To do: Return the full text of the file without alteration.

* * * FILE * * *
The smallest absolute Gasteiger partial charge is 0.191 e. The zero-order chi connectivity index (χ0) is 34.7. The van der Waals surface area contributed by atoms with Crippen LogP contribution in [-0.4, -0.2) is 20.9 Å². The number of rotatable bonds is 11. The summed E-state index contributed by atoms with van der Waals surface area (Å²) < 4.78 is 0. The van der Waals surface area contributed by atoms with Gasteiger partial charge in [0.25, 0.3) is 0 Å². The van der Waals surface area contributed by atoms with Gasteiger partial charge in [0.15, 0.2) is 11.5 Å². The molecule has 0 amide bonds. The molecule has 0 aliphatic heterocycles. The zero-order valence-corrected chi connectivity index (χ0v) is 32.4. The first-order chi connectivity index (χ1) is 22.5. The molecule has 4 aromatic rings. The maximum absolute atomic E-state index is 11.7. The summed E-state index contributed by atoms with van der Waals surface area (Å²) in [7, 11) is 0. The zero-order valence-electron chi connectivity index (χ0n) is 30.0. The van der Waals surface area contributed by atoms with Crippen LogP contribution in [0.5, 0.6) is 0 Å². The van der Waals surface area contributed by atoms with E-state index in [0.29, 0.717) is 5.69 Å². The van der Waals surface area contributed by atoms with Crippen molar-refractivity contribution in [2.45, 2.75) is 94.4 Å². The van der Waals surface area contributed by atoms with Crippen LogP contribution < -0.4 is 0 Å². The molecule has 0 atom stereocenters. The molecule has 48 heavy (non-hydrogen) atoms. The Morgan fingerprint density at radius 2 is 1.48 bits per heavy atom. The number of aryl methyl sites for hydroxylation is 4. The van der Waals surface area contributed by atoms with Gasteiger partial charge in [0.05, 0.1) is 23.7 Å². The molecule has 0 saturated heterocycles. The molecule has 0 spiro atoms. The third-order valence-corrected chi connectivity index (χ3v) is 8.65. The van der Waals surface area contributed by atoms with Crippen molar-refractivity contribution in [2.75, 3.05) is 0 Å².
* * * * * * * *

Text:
The smallest absolute Gasteiger partial charge is 0.191 e. The zero-order chi connectivity index (χ0) is 34.7. The van der Waals surface area contributed by atoms with Crippen LogP contribution in [-0.4, -0.2) is 20.9 Å². The number of rotatable bonds is 11. The summed E-state index contributed by atoms with van der Waals surface area (Å²) < 4.78 is 0. The van der Waals surface area contributed by atoms with Gasteiger partial charge in [0.25, 0.3) is 0 Å². The van der Waals surface area contributed by atoms with Gasteiger partial charge in [0.15, 0.2) is 11.5 Å². The molecule has 0 amide bonds. The molecule has 0 aliphatic heterocycles. The zero-order valence-corrected chi connectivity index (χ0v) is 32.4. The first-order chi connectivity index (χ1) is 22.5. The molecule has 4 aromatic rings. The maximum absolute atomic E-state index is 11.7. The summed E-state index contributed by atoms with van der Waals surface area (Å²) in [7, 11) is 0. The zero-order valence-electron chi connectivity index (χ0n) is 30.0. The van der Waals surface area contributed by atoms with Crippen LogP contribution in [0.5, 0.6) is 0 Å². The van der Waals surface area contributed by atoms with E-state index in [0.29, 0.717) is 5.69 Å². The van der Waals surface area contributed by atoms with Crippen molar-refractivity contribution in [2.45, 2.75) is 94.4 Å². The van der Waals surface area contributed by atoms with Crippen LogP contribution < -0.4 is 0 Å². The molecule has 0 atom stereocenters. The molecule has 48 heavy (non-hydrogen) atoms. The Morgan fingerprint density at radius 2 is 1.48 bits per heavy atom. The number of aryl methyl sites for hydroxylation is 4. The van der Waals surface area contributed by atoms with Gasteiger partial charge in [0.05, 0.1) is 23.7 Å². The molecule has 0 saturated heterocycles. The molecule has 0 spiro atoms. The third-order valence-corrected chi connectivity index (χ3v) is 8.65. The van der Waals surface area contributed by atoms with Crippen molar-refractivity contribution in [2.75, 3.05) is 0 Å².